Today, Rob Benedict, AFPM Vice President of Petrochemicals and Midstream, issued the following statement in response to a unanimous proposal from the U.S. Surface Transportation Board that would allow for reciprocal switching within the U.S. freight rail system in order to address inadequate service:     

“Free markets do not work when there is no competition or even a realistic threat of competition to empower consumers. The U.S. freight rail industry has consolidated to a point where customers have very little power and leverage to push for better service—service worthy of the rates we're paying. In fact, roughly 75% of U.S. refineries and petrochemical facilities are considered ‘captive shippers’—meaning there’s one freight rail game in town and customer facilities have no other options to shop for better rates or service, both of which are costing consumers dearly. 

“Reciprocal switching would present railroads with a simple decision: provide better service to customers or risk losing their business to a competitor. The proposal issued by unanimous vote today is a good start with potential to make the rail system more efficient and responsive to consumers by shining a light on bad service through clear reporting of metrics, but it would limit reciprocal switching to captive shippers who experience service failures instead of making it available broadly to promote competition industry-wide.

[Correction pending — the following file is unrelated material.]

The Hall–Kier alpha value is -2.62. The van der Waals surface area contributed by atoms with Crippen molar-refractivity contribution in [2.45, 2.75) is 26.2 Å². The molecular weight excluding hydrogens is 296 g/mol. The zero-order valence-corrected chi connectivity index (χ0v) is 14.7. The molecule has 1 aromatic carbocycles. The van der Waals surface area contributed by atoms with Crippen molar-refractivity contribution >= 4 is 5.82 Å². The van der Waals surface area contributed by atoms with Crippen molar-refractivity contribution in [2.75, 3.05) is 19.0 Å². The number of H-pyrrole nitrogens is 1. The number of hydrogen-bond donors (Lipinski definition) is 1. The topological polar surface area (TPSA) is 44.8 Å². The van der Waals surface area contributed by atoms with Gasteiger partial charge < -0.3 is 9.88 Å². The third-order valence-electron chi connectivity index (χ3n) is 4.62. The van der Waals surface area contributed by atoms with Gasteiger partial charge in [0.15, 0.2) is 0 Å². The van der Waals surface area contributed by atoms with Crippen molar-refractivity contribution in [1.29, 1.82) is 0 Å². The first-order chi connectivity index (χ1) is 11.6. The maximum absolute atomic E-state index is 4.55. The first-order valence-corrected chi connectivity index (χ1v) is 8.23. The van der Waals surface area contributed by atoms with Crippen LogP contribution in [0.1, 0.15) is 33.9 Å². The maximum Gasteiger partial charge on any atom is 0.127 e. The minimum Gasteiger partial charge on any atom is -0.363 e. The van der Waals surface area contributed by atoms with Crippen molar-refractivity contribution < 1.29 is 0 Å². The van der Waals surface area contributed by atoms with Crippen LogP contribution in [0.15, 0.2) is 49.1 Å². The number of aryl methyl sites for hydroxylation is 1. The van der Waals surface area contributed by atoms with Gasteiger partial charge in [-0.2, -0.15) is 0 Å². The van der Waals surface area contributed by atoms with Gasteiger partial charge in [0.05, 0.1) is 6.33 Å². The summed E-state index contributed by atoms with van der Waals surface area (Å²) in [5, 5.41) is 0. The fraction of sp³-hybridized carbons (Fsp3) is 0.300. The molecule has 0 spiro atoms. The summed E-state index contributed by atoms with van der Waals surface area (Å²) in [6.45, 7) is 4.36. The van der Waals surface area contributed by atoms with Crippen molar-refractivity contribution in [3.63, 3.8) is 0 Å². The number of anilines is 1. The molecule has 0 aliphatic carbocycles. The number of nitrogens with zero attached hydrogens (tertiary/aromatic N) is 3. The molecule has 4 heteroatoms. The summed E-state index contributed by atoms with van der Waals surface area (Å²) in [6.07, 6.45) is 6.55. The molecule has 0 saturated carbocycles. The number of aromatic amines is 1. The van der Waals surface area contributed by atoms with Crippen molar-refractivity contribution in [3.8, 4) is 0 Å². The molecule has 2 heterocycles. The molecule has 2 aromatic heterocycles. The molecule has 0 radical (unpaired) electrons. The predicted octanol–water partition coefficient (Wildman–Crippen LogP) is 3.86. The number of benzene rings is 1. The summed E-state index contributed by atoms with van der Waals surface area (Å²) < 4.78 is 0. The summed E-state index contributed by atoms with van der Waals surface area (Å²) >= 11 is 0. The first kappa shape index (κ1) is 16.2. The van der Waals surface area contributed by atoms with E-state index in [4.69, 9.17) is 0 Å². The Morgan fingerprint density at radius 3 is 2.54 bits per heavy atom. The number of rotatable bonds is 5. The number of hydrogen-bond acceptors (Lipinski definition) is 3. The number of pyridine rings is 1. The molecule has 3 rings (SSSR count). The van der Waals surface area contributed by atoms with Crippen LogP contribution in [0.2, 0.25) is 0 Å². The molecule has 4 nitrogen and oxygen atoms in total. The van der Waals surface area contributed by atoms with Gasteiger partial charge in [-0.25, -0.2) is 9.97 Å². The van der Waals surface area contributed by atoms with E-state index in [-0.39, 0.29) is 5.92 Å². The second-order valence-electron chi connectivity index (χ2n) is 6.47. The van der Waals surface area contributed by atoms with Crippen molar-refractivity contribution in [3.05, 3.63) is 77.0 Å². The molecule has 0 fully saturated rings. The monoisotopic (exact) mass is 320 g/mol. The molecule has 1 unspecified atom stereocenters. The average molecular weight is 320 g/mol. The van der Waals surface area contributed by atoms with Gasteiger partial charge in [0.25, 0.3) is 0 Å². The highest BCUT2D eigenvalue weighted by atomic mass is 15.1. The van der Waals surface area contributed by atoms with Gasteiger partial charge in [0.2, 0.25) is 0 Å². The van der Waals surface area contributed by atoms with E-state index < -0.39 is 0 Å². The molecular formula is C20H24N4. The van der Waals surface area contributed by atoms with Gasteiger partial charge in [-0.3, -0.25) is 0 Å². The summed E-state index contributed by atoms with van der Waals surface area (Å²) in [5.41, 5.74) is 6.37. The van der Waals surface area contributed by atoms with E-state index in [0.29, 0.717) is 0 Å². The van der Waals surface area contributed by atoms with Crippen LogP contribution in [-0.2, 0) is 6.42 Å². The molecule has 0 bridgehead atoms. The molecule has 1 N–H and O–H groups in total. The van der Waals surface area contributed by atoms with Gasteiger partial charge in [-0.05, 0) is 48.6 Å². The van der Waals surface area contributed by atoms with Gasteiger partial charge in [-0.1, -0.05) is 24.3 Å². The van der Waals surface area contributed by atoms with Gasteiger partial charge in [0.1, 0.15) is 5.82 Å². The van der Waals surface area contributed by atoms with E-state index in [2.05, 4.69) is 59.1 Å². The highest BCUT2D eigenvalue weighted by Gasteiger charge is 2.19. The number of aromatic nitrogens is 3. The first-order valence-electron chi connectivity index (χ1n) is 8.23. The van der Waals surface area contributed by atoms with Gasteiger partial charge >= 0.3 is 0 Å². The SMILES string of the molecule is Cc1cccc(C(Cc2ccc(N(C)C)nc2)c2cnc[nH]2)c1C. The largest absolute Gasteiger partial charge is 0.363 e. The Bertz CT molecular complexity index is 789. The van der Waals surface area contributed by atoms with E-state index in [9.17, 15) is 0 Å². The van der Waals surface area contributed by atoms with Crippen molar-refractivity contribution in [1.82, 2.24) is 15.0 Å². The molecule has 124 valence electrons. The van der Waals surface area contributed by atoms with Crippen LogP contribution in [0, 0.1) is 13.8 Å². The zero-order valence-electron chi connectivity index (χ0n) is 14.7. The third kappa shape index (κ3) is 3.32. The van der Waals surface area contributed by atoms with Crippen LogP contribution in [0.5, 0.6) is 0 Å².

“AFPM hopes this proposal will push railroads to refocus their efforts on providing quality, efficient service to their customers. After years of advocating for more competition in freight rail, we welcome this progress and look forward to providing thorough comments in the coming months.”  

Media Contact:
Ericka Perryman
About AFPM:

The American Fuel & Petrochemical Manufacturers (AFPM) is the leading trade association representing the makers of the fuels that keep us moving, the petrochemicals that are the essential building blocks for modern life, and the midstream companies that get our feedstocks and products where they need to go. We make the products that make life better, safer and more sustainable — we make progress.